Approximately half of the undergraduate student body will return to campus for each term.
Dartmouth today announced its plan to bring approximately half of the undergraduate student body back to campus for each term of the 2020-21 academic year. The graduate and professional schools have set related plans for their operation.
All plans emphasize the health and safety of students, faculty, and staff and include testing for the COVID-19 virus, remote learning for many on-campus students, and plans to evaluate and modify operations each term if virus conditions change.
"The absence of students, faculty, and staff enlivening the Hanover Plain makes us eager to be together again on campus, pursuing our mission of teaching, scholarship, and research," wrote President Philip J. Hanlon '77 and Provost Joseph J. Helble in an email sent this afternoon to all students, faculty, and staff. Messages about the coming year were also sent to incoming members of the Class of 2024 and their parents and to the parents of all undergraduates.
"The reality of COVID-19 means that the campus environment will be very different this fall," Hanlon and Helble wrote. "As we plan for the return of faculty, students, and staff to campus, the health and safety of our community is our top priority."
(The entire message can be found on the COVID-19 website, along with a list of frequently asked questions.)
The fall term will begin on Sept. 14 and students coming to campus will be required to quarantine for 14 days after arrival. There will be mandatory virus testing for all students upon their return to campus, with regular testing continuing throughout the term. Students who don't wish to participate in testing and other required health protocols can choose to enroll in remote learning off-campus.
All undergraduates will have single rooms or live in two-room doubles, which will reduce the overall space available in residence halls. Several halls are being set aside as quarantine locations to house students who test positive for the virus. Physical distancing requirements will also reduce the amount of classroom space available to faculty and students, requiring the majority of classes to be conducted remotely.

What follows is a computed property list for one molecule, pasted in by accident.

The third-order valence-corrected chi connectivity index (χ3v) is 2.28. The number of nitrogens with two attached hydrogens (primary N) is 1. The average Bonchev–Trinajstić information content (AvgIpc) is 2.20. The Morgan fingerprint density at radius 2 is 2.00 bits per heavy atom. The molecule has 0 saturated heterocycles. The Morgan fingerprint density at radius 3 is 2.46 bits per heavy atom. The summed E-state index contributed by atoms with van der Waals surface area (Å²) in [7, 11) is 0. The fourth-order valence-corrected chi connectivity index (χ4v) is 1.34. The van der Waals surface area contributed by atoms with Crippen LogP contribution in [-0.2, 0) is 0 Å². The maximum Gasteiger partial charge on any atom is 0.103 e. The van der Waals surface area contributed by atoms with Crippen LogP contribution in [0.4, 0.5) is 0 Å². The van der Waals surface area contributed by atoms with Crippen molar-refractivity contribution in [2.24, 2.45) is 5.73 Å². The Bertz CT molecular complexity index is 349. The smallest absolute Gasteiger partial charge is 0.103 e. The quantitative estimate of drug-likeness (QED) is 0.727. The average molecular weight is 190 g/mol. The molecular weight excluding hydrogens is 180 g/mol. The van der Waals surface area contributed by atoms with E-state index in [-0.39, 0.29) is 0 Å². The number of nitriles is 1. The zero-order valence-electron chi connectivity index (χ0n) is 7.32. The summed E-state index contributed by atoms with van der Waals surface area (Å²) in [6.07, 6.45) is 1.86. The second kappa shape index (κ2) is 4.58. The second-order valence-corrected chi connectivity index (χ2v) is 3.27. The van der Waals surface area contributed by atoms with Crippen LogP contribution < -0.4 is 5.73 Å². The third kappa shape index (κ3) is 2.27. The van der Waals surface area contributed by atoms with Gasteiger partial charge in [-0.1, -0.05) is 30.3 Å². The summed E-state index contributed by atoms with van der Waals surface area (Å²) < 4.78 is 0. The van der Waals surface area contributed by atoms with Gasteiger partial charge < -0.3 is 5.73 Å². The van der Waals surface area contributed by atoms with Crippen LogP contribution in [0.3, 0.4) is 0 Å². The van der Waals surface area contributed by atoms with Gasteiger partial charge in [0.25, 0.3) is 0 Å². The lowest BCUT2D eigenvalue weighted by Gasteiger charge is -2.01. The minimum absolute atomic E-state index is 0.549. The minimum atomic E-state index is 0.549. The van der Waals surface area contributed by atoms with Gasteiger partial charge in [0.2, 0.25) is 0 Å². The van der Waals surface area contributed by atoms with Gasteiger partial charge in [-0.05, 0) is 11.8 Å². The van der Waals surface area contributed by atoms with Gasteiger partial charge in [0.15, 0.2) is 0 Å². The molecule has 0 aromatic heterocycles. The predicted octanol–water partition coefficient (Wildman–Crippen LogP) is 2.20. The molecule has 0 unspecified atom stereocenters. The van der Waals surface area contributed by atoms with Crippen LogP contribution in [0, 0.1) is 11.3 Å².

Students will have the opportunity to be on campus for two terms, with each class having one term in which they will have priority. Students will then rank their preferences for a second on-campus term. Incoming first-year students will have priority for fall term and for spring term. Details on residency and other information for new and returning undergraduates will be communicated to students by Dean of the College Kathryn Lively.
Underpinning the plan to return students to campus is the requirement that all members of the community comply with behavioral protocols and conditions in campus buildings and common spaces, including wearing face coverings in all but private spaces, maintaining physical distances, and avoiding large gatherings. Students who fail to comply will lose the privilege of being on campus.
"We join those who want to return to the important work and profound educational experiences provided by a fully residential year at Dartmouth, and we look forward to a time when that is possible. In the meantime, we have created a plan that adapts to the realities we face," wrote Hanlon and Helble. "As difficult as it is to make these adjustments to our lives and learning, they are important measures to safeguard the health of our community while continuing to preserve our students' academic experience."
Other changes included in the plan for the coming academic year:
For the latest information on Dartmouth's response to the pandemic visit the COVID-19 website.